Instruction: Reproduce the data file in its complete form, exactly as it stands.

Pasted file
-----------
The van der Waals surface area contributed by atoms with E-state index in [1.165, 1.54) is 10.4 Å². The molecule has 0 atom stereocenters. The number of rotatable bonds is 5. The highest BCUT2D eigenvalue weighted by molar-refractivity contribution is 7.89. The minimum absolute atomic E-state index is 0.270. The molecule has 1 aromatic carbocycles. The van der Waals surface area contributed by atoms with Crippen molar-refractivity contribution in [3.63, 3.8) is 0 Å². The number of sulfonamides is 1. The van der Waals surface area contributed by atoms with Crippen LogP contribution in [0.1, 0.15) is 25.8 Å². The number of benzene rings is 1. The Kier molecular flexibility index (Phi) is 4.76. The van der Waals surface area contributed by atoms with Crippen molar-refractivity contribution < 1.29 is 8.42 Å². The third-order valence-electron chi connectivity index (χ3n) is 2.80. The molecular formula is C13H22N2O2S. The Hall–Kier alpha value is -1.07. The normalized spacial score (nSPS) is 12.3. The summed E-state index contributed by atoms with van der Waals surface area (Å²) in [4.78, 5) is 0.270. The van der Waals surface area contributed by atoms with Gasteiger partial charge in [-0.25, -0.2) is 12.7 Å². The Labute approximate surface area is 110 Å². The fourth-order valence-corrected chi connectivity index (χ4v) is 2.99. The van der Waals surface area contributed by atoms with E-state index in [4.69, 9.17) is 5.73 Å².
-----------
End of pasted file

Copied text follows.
The van der Waals surface area contributed by atoms with E-state index in [1.165, 1.54) is 10.4 Å². The molecule has 0 atom stereocenters. The number of rotatable bonds is 5. The highest BCUT2D eigenvalue weighted by molar-refractivity contribution is 7.89. The minimum absolute atomic E-state index is 0.270. The molecule has 1 aromatic carbocycles. The van der Waals surface area contributed by atoms with Crippen molar-refractivity contribution in [3.63, 3.8) is 0 Å². The number of sulfonamides is 1. The van der Waals surface area contributed by atoms with Crippen LogP contribution in [0.1, 0.15) is 25.8 Å². The number of benzene rings is 1. The Kier molecular flexibility index (Phi) is 4.76. The van der Waals surface area contributed by atoms with Crippen molar-refractivity contribution < 1.29 is 8.42 Å². The third-order valence-electron chi connectivity index (χ3n) is 2.80. The molecular formula is C13H22N2O2S. The Hall–Kier alpha value is -1.07. The normalized spacial score (nSPS) is 12.3. The summed E-state index contributed by atoms with van der Waals surface area (Å²) in [4.78, 5) is 0.270. The van der Waals surface area contributed by atoms with Gasteiger partial charge in [-0.25, -0.2) is 12.7 Å². The Labute approximate surface area is 110 Å². The fourth-order valence-corrected chi connectivity index (χ4v) is 2.99. The van der Waals surface area contributed by atoms with E-state index in [4.69, 9.17) is 5.73 Å².